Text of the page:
The Volpentest experience led Hoddle to work with athletes with disabilities, including Marion Shirley, an amputee Hoddle convinced to try sprinting who then went on to win the 100 meters in the 2000 parlympics as well as the 2004 games for which Hoddle had been chosen to be the head coach of the U.S. team in the 2004 Paralympics in Athens.
Just after returning from Athens, Hoddle got a call from an organization called Disabled Sports USA, asking him to come back to Walter Reed Army Medical Center to do a running clinic for injured soldiers.
He made three more trips to Walter Reed then began doing running clinics at Lakeshore Foundation in Birmingham, AL, which became a continuing commitment as Hoddle told me he made his 17th trip there last April.
"Lakeshore asked me in 2005 to come to one of their sporting camps, to which they invite veterans from all over the country, teaching a lot of them how to walk again and some, although they may have just gotten prosthetic legs, who want to run," Hoddle said.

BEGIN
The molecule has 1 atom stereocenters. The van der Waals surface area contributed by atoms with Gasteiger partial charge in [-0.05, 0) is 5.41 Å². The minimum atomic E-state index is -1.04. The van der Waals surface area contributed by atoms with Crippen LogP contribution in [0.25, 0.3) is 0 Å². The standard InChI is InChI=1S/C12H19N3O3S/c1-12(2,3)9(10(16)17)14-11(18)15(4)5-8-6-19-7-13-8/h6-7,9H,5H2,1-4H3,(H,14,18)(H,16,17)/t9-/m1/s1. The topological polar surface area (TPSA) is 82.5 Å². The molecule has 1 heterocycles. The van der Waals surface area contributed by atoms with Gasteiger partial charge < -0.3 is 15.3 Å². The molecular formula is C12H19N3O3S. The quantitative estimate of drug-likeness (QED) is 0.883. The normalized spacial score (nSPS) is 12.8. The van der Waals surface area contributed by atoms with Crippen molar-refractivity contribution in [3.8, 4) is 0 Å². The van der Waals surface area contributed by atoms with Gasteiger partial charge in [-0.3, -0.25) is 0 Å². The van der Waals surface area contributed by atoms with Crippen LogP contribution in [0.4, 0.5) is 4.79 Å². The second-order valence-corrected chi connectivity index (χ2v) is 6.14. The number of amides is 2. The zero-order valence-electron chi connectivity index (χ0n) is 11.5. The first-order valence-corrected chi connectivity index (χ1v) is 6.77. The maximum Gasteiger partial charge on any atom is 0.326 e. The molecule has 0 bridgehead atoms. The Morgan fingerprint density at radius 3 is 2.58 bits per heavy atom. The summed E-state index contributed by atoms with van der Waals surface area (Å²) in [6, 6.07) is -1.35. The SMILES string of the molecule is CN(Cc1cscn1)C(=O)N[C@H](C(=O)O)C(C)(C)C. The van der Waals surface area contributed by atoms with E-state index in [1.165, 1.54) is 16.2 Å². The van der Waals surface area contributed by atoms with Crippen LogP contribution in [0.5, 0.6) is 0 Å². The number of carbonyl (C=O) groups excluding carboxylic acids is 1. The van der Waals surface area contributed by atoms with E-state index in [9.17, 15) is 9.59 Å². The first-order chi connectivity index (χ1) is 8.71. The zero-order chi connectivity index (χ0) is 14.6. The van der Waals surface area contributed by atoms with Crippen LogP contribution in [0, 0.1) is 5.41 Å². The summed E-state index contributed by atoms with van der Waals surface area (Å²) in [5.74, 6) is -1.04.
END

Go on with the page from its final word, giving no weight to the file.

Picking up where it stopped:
He told me of working with one veteran who was one of the first soldiers wounded in the Iraq invasion, his leg blown off, adding "Two years after we began working together, he ran in the Houston marathon."
In discussing relationship building with the wounded veterans, Hoddle told me "relationships are about letting them know you care about them beyond just running. You've got to win someone's heart before you can win their mind over and help them.
Now on to the compelling link to Dave Roever and his far-flung wounded-veterans connections.
Roever recalled, in an email exchange with me after Hoddle gave us a virtual introduction, that it was "a casual conversation spurred by a mutual friend about our need for a good coach for the wounded athletes in Operation Warrior RECONnect and Bryan's passion for reconnecting the troops to a healthy and active life that made him a perfect fit." So Hoddle joined the team in 2015.
Eagle Summit Ranch is an amazing story in its own right, one appropriate for marking 9-11 since it was on that date in 2007 that it was dedicated into service, a story that Roever shared with me in our email exchange.